The Platform for International Cooperation on Undocumented Migrants (PICUM) and the Polish organisation Stowarzyszenie Interwencji Prawnej (Association for Legal Intervention) today called on the EU to prioritise the enforcement of the labour rights of undocumented migrant workers.
The ‘Directive providing for minimum standards on sanctions and measures against employers of illegally staying third-country nationals’ * came into force in 2009 as part of the EU’s migration policy to prevent irregular migration. Considering irregular employment a “pull factor” for migrants to irregularly stay in the EU, the Directive establishes sanctions for employers who hire undocumented workers.
Part of the Directive (article 6) establishes several safeguards to protect the labour rights of undocumented workers, including a requirement for the employer to pay outstanding wages, and the possibility to issue residence permits of limited duration in cases of particularly exploitative employment conditions. However, five years later, the EU Commission’s monitoring of its implementation in member states indicates that there is little evidence of enforcement in cases of exploitation.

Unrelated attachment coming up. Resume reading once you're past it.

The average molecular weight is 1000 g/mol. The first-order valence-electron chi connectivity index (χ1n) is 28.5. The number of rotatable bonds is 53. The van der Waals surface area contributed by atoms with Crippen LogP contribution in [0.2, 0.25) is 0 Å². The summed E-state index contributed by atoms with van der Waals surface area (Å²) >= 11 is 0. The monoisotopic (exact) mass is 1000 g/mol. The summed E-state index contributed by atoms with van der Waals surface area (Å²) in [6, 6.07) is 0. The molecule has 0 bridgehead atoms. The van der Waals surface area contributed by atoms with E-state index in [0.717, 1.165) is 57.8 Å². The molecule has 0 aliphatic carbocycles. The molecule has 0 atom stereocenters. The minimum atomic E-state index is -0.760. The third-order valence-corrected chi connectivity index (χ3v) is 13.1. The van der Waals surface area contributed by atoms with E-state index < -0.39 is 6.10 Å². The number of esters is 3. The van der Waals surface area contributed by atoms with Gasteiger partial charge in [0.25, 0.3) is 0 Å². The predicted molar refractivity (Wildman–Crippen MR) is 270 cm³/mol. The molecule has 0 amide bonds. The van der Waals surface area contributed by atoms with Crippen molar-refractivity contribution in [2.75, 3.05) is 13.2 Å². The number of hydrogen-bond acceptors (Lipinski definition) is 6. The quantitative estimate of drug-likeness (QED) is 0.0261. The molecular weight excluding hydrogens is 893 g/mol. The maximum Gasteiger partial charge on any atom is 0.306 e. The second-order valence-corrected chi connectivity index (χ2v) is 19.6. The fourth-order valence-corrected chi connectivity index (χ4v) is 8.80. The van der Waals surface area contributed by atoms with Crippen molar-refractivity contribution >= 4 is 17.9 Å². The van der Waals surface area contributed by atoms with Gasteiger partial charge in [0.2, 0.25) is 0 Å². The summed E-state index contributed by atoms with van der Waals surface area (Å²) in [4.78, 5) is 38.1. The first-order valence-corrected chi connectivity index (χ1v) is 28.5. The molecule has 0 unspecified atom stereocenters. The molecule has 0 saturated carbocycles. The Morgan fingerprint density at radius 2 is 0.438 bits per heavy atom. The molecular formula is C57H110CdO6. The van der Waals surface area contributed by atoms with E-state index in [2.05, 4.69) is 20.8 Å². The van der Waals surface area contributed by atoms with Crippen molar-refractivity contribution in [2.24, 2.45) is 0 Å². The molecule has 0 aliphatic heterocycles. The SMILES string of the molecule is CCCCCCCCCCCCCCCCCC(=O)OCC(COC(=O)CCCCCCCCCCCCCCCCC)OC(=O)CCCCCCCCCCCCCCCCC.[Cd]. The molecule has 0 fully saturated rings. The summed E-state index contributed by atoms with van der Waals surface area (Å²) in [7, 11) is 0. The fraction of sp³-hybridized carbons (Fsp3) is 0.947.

Jean Lambert, MEP for London, co-hosted the event, saying:
‘While governments have moved to punish those employing irregular migrants, it is disappointing to see that they have been less enthusiastic about ensuring the rights of those workers. Exploited workers often have no clear way to report their plight, systems to protect informants are weak and many are not helped to claim money owed to them by those employers who have benefitted from their labour. We need member states to protect workers, whatever their migration status.’